The Development Corporation was formed to create housing for the great many people who had been made homeless by bombing during WW 2. It was followed by the Commission for the New Towns. A number of estates were built and the last ones were Grovehill begun in 1967 and completed in 1980, and Woodhall Farm.
A Grovehill Square in Autumn
We should be glad that Piccotts End was excluded from this destructive rash of housing but Grovehill residents are grateful for the availability if high standard affordable housing.
A Grovehill Square in Early Autumn
A great deal of experience and planning went into the New Town of which Grovehill is a part. We know of many ideas that didn't quite work but we should not let these deter from all that made Hemel Hempstead a good place to live.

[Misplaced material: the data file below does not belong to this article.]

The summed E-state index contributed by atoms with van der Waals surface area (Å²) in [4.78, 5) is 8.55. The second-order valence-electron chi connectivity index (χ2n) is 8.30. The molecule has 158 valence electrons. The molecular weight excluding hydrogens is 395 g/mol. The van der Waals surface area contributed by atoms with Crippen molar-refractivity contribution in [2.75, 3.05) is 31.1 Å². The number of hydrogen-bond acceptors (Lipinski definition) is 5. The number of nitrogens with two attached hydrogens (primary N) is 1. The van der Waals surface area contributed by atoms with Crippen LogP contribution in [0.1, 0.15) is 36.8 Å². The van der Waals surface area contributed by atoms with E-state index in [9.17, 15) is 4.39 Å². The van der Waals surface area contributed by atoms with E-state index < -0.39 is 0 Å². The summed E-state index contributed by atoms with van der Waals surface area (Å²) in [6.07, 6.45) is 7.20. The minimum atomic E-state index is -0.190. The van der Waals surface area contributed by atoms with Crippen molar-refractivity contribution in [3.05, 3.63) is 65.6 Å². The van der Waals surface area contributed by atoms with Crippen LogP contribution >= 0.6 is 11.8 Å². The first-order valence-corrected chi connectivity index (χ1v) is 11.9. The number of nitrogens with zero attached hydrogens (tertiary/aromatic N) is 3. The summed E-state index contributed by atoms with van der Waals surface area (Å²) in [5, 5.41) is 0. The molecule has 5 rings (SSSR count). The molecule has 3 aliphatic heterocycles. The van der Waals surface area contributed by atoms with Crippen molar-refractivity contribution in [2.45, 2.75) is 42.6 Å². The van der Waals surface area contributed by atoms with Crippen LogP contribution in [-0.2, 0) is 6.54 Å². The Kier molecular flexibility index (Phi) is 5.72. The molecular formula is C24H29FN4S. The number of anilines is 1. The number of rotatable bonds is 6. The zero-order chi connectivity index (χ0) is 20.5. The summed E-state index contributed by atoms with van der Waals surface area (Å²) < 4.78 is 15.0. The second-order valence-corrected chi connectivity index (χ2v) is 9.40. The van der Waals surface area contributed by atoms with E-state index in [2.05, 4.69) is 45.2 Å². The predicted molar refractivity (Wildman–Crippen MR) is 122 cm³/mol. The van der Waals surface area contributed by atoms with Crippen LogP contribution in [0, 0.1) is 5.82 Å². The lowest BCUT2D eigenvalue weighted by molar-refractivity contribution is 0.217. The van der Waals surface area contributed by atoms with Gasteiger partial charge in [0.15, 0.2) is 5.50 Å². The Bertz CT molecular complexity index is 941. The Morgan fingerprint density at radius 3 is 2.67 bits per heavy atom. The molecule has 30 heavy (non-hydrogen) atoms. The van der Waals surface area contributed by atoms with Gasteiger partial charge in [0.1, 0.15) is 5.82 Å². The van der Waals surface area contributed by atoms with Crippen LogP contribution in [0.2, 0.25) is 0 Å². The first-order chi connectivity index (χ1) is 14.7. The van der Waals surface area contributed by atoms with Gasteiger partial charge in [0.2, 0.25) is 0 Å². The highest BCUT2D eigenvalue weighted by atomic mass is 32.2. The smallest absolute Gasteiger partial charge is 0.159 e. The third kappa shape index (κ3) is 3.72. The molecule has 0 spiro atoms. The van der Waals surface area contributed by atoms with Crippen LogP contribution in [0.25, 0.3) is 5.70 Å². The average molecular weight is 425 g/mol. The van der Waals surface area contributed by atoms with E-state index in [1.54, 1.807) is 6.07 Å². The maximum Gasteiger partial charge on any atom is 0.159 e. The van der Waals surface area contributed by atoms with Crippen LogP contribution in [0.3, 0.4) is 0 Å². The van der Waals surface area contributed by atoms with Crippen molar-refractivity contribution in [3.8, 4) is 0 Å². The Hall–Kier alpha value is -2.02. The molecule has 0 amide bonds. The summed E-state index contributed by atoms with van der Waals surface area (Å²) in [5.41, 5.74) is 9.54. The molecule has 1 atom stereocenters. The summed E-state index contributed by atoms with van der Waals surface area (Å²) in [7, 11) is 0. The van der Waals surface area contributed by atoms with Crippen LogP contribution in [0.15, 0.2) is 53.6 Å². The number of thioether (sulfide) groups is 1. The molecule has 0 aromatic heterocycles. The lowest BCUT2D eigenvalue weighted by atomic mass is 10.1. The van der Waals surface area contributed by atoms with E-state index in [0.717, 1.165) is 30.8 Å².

The planners didn't want to create towns where people went into London to work and returned each evening and so they brought in light industries such as Kodak, Courtaulds, shelving, electronics etc along Maylands Avenue. With changes in society the light industries gave way to huge warehouses and it was these that took the brunt of the Buncefield explosion early one Sunday morning when quite miraculously there was no loss of life.
We should also pay tribute to all the Mayors and councillors over many decades who gave both paid and unpaid time, thought and expertise to the making of the town and also those who still to this day engage with the many inherited problems and also contemporary problems.
Henry Wells, F.R.I.C.S., F.A.I., after whom the Square was named was a member of the Board and Vice-Chairman of Bracknell Development Corporation, and later appointed Chairman on 21st November 1950.